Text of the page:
Mr. Bill's Adventureland Review
Episode One: " The London Scene "
Reviewed by Laura MacDonald
Private Moon Studios, based in Hungary, is the creative force behind this new game series. AGON, in production for a year before the release of Episode One, is their first project. According to the developers, AGON was originally conceived as a large group of culturally driven board games, supplemented by a bare hint of plot. Fortunately for us, AGON evolved far beyond its original scope. What we have now is far more complex in concept and design.
I find AGON fascinating on many levels. First of all, there is the method of marketing and sales. At present, AGON is offered as a download game, in a serialized format. This first episode is not what you would call a full-length game, but rather an extended level, or chapter. There will be a total of 14 such episodes offered for purchase over the next two years. Many will react to this serialized approach with a big 'Why on earth would someone release a game this way?' I initially wondered myself what was up. Well it makes sense when you think about it, from several viewpoints. Private Moon Studios went with the serialized mode of distribution for a number of reasons.
One, it allowed them to circumvent the more typical publisher route, so that the game could be released as it is finished rather than waiting 2 to 3 years for the full version. This method of production also allows each episode to take advantage of any technical advancement that arises during the development process, and thus keep pace with current graphic/gaming standards. This is a big advantage for such a huge game, which altogether will have over 60 hours of game time. How many times have games with lengthy development schedules (due to their detailed storylines and length) been far behind the production value curve by the time they come to market? The technology that exists at the start of the process would surely be dated by the time of release.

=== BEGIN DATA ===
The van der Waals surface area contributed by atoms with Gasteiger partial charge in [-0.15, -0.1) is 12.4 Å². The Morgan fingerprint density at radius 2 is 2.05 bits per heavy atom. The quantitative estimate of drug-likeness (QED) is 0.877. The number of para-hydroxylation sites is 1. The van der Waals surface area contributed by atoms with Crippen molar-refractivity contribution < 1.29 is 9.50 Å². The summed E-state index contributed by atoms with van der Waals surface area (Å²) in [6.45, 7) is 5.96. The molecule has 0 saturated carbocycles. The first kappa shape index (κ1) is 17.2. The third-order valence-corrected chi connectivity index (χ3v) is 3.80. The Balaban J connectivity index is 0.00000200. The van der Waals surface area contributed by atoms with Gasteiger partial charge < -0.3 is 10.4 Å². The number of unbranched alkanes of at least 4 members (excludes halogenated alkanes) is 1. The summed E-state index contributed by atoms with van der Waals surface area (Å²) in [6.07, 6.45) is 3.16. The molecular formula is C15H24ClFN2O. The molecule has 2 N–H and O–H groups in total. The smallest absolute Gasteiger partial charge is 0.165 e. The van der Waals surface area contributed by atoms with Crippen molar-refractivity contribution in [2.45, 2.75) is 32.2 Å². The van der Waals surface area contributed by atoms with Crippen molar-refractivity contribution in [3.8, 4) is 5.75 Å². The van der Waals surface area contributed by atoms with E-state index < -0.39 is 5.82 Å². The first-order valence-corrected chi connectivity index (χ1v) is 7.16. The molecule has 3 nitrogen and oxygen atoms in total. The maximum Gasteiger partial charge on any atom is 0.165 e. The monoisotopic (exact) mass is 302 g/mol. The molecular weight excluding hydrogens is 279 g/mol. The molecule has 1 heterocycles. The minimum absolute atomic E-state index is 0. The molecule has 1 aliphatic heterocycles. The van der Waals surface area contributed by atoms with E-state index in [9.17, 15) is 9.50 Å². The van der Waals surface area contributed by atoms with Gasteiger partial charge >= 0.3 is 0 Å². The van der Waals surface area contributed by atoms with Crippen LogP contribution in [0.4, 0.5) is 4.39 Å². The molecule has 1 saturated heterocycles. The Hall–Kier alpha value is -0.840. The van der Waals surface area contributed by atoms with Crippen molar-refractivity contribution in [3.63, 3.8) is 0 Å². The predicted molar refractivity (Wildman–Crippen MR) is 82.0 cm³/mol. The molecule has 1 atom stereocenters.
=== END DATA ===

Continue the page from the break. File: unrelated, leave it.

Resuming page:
The chapter approach is also central to the logic flow of the complete story, as each adventure takes place in one of 12 different areas of the world and focuses on one of 12 different ancient games. Based upon my own experience of Episode One and comments from the developers, each new chapter will be a self-contained story within the larger tale of AGON. The exceptions to this are the first episode, which sets the stage for the entire series, and the final episode, which is the grand finale to this saga. This 14th and last episode will be Private Moon's gift to gamers and will be available at no cost.
Finally, this mode of delivery allows for intentional responsiveness to gamers input as the story progresses. This will be implemented through the AGON online gamers club, which I will get back to later in this review.
AGON: Episode One
The first episode of AGON has a wonderful introduction. Any thought that Private Moon, as an independent developer, is a 'garage game group' is immediately demolished by the intro cut scene to this game. I was reminded of the intro film bits for PBS 'Mystery' or 'Masterpiece Theatre': it is that impressive. But given the varied backgrounds of the AGON team, it is not surprising that they have a strong talent for presentation, musical composition and film quality graphics.